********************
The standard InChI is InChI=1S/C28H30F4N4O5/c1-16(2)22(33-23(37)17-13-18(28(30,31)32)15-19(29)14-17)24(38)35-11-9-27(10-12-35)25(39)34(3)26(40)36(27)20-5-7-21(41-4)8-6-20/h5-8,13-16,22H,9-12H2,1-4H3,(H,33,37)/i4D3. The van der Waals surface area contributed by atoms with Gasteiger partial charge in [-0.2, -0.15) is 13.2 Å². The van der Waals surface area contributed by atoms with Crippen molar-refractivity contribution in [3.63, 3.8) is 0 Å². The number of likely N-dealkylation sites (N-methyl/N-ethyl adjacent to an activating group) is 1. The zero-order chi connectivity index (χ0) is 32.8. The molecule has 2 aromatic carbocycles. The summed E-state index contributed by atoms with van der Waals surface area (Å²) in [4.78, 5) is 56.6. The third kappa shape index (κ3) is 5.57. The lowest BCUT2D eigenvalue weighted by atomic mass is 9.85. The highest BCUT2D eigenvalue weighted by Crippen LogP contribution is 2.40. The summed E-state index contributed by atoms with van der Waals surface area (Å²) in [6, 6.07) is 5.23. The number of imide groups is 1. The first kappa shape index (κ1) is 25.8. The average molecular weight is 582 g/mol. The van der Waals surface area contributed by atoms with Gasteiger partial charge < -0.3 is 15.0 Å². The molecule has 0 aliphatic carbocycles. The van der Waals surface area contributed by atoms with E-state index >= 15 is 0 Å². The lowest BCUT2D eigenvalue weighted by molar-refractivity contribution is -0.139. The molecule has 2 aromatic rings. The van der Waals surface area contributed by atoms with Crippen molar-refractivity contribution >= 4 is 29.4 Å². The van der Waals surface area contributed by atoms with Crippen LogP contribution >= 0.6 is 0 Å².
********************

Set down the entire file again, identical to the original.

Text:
The standard InChI is InChI=1S/C28H30F4N4O5/c1-16(2)22(33-23(37)17-13-18(28(30,31)32)15-19(29)14-17)24(38)35-11-9-27(10-12-35)25(39)34(3)26(40)36(27)20-5-7-21(41-4)8-6-20/h5-8,13-16,22H,9-12H2,1-4H3,(H,33,37)/i4D3. The van der Waals surface area contributed by atoms with Gasteiger partial charge in [-0.2, -0.15) is 13.2 Å². The van der Waals surface area contributed by atoms with Crippen molar-refractivity contribution in [3.63, 3.8) is 0 Å². The number of likely N-dealkylation sites (N-methyl/N-ethyl adjacent to an activating group) is 1. The zero-order chi connectivity index (χ0) is 32.8. The molecule has 2 aromatic carbocycles. The summed E-state index contributed by atoms with van der Waals surface area (Å²) in [4.78, 5) is 56.6. The third kappa shape index (κ3) is 5.57. The lowest BCUT2D eigenvalue weighted by atomic mass is 9.85. The highest BCUT2D eigenvalue weighted by Crippen LogP contribution is 2.40. The summed E-state index contributed by atoms with van der Waals surface area (Å²) in [6, 6.07) is 5.23. The number of imide groups is 1. The first kappa shape index (κ1) is 25.8. The average molecular weight is 582 g/mol. The van der Waals surface area contributed by atoms with Gasteiger partial charge < -0.3 is 15.0 Å². The molecule has 0 aliphatic carbocycles. The van der Waals surface area contributed by atoms with E-state index >= 15 is 0 Å². The lowest BCUT2D eigenvalue weighted by molar-refractivity contribution is -0.139. The molecule has 2 aromatic rings. The van der Waals surface area contributed by atoms with Crippen molar-refractivity contribution >= 4 is 29.4 Å². The van der Waals surface area contributed by atoms with Crippen LogP contribution >= 0.6 is 0 Å².